Offences Against The State

From Section 121 to 130 of Indian Penal Code deal with the offences against the State.

Offences against State can be divide into 4 main categories:

  1. Wagging War and cognizable offences
  2. Assaulting High officers.
  3. Sedition,
  4. Helping escape State prisoners or Prisoners of State.

Section 121, the Indian Penal Code:

Waging, or attempting to wage war, or abetting waging of war, against the Government of India.

Whoever, wages war against the  Government of India, or attempts to wage such war, or abets the waging of such war, shall be punished with death, or imprisonment for life, and shall also be liable to fine.  

Illustration

A joins a rebel against the Government of India. A has committed the offense defined in this section. The offences of wagging war are more serious than murder.  

‘A’ can free to have his own political theory and propaganda and work for its establishment so long as he does not seek to do so by force or violence.

‘A’ can write and published his own book without creating hatred or violence or contain a spirit of blood-thirstiness and murderous eagerness directly against the government. It can be held guilty for the abetting of waging war.

Ingredients:

The following ingredients of this section are:

  1. The accused wagged or attempted to wage war to abetted the wagging war;
  2. that such war will be against the Government of India.

Case:

Ganesh v. Savarkar.

Maganlal Radhakrishna v. Emperior.

Section 121A, the Indian Penal Code:

Ingredients:

This section deals with two kinds of conspiracies :-

1. Conspiring within or without India to commit any of the offences punishable by section 121.

2. Conspiring to overawe by means of criminal force, or the show of criminal force the Central Government or any State Government.

Cases:

Arvind v. State

Section 122, the Indian Penal Code:

Collecting arms, etc., with intention of waging war against the Government of India.—

Whoever collects men, arms or ammuni­tion or otherwise prepares to wage war with the intention of either waging or being prepared to wage war against the 90 [Govern­ment of India], shall be punished with 91 [imprisonment for life] or imprisonment of either description for a term not exceeding ten years, 92 [and shall also be liable to fine].  

Ingredients:

The following ingredients of this section are:

  1. Collecting men, arms and ammunition, etc.
  2. The intentions of the above act should be a wage war against the Government of India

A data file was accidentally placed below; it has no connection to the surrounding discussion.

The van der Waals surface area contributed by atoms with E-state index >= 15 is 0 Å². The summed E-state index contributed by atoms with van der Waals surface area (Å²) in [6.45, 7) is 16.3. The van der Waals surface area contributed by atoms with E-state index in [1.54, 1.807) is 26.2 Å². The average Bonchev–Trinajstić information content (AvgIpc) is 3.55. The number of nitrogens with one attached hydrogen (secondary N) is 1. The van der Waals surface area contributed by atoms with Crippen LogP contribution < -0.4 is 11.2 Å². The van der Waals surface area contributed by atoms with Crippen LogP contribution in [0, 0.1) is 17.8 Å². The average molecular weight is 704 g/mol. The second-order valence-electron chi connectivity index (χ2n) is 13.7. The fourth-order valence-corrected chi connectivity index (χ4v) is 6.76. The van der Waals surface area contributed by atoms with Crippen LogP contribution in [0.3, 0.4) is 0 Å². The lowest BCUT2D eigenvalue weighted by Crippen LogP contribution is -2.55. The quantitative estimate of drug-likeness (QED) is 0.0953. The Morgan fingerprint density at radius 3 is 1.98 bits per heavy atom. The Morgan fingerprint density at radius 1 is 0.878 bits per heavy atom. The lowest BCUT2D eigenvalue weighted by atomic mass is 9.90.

Comments:

This section is aims at putting down heavy hand any preparation to wage war against the Government of India.

Section 123, the Indian Penal Code:

Concealing with intent to facilitate design to wage war.—

Whoever by any act, or by any illegal omission, conceals the existence of a design to wage war against the [Government of India], intending by such concealment to facilitate, or knowing it to be likely that such concealment will facilitate, the waging of such war, shall be punished with imprisonment of either de­scription for a term which may extend to ten years, and shall also be liable to fine.  

Ingredients:

The following ingredients of this section are:

  1. The existence of a design to wage war against the Government of India.
  2. Such a design must be within the knowledge of the accused.
  3. The accused must have concealed that design; and
  4. The concealment must have been intended to facilitate the design to wage of war .

Comments:

This Section makes the concealment of design to wage war against the Government of India by any act or omission, so that, such concealment may facilitate the waging of such war, an offense. The offense under this Section is cognizable, non-bailable and non-compoundable and triable by Court of Session

Cases:

State of Delhi v. Novjot Sandhu.

Section 124, the Indian Penal Code:

Assaulting President, Governor, etc., with intent to compel or restrain the exercise of any lawful power.—

Whoever, with the intention of including or compelling the  President of India, or the Governor of any  State, to exercise or refrain from exercising in any manner any of the lawful powers of such [President]or Governor, assault or wrongfully restrains, or attempts wrongfully to restrain, or overawes, by means of criminal force or the show of criminal force, or attempts so to overawe, such President or Governor shall be punished with imprisonment of either description for a term which may extend to seven years, and shall also be liable to fine.